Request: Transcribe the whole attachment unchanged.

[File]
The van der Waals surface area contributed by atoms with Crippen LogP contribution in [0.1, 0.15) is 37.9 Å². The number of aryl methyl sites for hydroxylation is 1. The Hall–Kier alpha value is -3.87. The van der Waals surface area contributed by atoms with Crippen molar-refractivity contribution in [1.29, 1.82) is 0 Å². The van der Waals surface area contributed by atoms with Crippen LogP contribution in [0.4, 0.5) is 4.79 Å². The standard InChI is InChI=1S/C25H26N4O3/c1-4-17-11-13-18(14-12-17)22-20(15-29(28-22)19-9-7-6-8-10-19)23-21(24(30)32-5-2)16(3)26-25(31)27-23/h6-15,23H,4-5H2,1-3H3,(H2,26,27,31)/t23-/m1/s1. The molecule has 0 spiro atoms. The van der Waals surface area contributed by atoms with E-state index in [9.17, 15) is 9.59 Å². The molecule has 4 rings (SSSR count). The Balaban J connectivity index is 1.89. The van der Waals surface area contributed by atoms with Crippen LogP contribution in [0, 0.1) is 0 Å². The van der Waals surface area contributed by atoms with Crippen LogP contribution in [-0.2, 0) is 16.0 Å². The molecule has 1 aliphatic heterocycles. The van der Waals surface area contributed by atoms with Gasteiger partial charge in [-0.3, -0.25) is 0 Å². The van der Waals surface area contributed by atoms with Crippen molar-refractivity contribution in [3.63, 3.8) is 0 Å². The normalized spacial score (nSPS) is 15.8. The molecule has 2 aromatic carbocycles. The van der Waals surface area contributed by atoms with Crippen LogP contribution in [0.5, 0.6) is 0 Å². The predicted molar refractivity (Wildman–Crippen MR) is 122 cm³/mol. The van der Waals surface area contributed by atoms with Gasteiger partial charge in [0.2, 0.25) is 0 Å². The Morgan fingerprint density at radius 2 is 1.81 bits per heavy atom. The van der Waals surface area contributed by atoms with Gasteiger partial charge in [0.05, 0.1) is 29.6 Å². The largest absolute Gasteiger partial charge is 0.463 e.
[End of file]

The van der Waals surface area contributed by atoms with Crippen LogP contribution in [0.1, 0.15) is 37.9 Å². The number of aryl methyl sites for hydroxylation is 1. The Hall–Kier alpha value is -3.87. The van der Waals surface area contributed by atoms with Crippen molar-refractivity contribution in [1.29, 1.82) is 0 Å². The van der Waals surface area contributed by atoms with Crippen LogP contribution in [0.4, 0.5) is 4.79 Å². The standard InChI is InChI=1S/C25H26N4O3/c1-4-17-11-13-18(14-12-17)22-20(15-29(28-22)19-9-7-6-8-10-19)23-21(24(30)32-5-2)16(3)26-25(31)27-23/h6-15,23H,4-5H2,1-3H3,(H2,26,27,31)/t23-/m1/s1. The molecule has 0 spiro atoms. The van der Waals surface area contributed by atoms with E-state index in [9.17, 15) is 9.59 Å². The molecule has 4 rings (SSSR count). The Balaban J connectivity index is 1.89. The van der Waals surface area contributed by atoms with Crippen LogP contribution in [0, 0.1) is 0 Å². The van der Waals surface area contributed by atoms with Crippen LogP contribution in [-0.2, 0) is 16.0 Å². The molecule has 1 aliphatic heterocycles. The van der Waals surface area contributed by atoms with Gasteiger partial charge in [-0.3, -0.25) is 0 Å². The van der Waals surface area contributed by atoms with Crippen molar-refractivity contribution in [3.63, 3.8) is 0 Å². The normalized spacial score (nSPS) is 15.8. The molecule has 2 aromatic carbocycles. The van der Waals surface area contributed by atoms with Crippen LogP contribution in [0.5, 0.6) is 0 Å². The predicted molar refractivity (Wildman–Crippen MR) is 122 cm³/mol. The van der Waals surface area contributed by atoms with Gasteiger partial charge in [0.2, 0.25) is 0 Å². The Morgan fingerprint density at radius 2 is 1.81 bits per heavy atom. The van der Waals surface area contributed by atoms with Gasteiger partial charge in [0.05, 0.1) is 29.6 Å². The largest absolute Gasteiger partial charge is 0.463 e.